Judge denied Carla Wiley’s request for “minor role reduction.” Attorneys said her role in scheme was minor, making her less culpable than #CorrineBrown or Ronnie Simmons. @ActionNewsJax pic.twitter.com/sWDSHDM2Vn— Jenna Bourne (@jennaANjax) November 15, 2017
10 a.m. - Carla Wiley and Ronnie Simmons have arrived to federal court hearings.
Former Congresswoman Corrine Brown will speak at her sentencing hearing this week, her attorney James Smith told Action News Jax in an exclusive interview.
On Wednesday, Brown’s former chief of staff Ronnie Simmons and Carla Wiley, the president of the charity they’re all accused of stealing from, will appear in federal court for their sentencing hearings.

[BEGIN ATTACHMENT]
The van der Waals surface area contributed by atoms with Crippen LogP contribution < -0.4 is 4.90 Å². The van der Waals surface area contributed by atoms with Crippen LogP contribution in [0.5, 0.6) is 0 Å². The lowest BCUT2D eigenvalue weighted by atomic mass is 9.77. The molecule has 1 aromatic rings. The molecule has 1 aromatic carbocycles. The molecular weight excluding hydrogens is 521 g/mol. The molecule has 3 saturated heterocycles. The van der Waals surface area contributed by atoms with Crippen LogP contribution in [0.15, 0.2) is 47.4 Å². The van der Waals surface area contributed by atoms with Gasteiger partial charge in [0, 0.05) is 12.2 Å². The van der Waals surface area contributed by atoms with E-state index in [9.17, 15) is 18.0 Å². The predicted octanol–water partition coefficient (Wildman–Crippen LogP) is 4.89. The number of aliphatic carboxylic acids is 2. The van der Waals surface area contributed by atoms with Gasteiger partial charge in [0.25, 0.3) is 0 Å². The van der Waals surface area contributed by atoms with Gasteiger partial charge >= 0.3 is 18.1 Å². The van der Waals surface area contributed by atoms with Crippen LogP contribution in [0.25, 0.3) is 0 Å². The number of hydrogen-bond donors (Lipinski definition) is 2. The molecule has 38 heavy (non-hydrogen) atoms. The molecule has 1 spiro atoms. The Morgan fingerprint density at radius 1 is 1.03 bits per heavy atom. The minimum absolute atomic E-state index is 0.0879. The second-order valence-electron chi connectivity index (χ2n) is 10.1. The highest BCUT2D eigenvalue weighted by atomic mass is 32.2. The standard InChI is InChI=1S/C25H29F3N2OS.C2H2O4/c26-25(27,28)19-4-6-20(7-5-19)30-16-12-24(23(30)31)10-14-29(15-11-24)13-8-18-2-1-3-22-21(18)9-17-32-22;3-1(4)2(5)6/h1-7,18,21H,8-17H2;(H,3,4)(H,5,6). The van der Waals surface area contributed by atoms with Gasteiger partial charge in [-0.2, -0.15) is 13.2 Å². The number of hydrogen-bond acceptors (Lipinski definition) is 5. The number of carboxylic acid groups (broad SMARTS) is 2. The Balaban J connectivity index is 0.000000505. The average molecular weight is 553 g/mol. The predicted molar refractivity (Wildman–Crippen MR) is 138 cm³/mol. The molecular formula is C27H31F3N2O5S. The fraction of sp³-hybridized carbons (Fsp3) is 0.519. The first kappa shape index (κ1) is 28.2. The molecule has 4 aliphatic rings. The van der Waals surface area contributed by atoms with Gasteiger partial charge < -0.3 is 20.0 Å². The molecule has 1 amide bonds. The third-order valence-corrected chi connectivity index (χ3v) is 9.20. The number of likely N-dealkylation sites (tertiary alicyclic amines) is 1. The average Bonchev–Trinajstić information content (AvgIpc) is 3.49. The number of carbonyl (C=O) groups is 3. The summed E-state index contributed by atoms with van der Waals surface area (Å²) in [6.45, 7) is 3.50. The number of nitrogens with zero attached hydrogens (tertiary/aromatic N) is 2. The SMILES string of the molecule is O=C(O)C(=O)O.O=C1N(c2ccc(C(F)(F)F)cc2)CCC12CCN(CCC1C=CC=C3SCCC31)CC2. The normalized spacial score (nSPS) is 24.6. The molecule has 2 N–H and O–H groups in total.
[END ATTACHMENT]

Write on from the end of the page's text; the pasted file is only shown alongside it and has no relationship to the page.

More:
Brown’s sentencing hearing will be on Thursday, three months after she was convicted on 18 counts for stealing from a charity, filing false tax returns and more.
Smith said Brown will make a statement to the courtroom on Thursday, asking Judge Timothy Corrigan to take her decades of public service into account and thanking her supporters.
“The people who are labeled as victims, the donors, many of them still to this day love and support the congresswoman and really don’t believe the charges and can’t believe that she’s in this situation,” said Smith.
Smith revealed that some of those “victims” will be among as many as 22 people speaking in support of Brown on Thursday.
“I don’t want to give away too much, but I think you can expect that at least a couple of those people the government is going to try to list as victims will actually be speaking on behalf of Congresswoman Brown,” said Smith.
The judge won’t announce his decisions on Brown’s, Simmons’ or Wiley’s sentences until Dec. 4.
Brown's former chief of staff testifies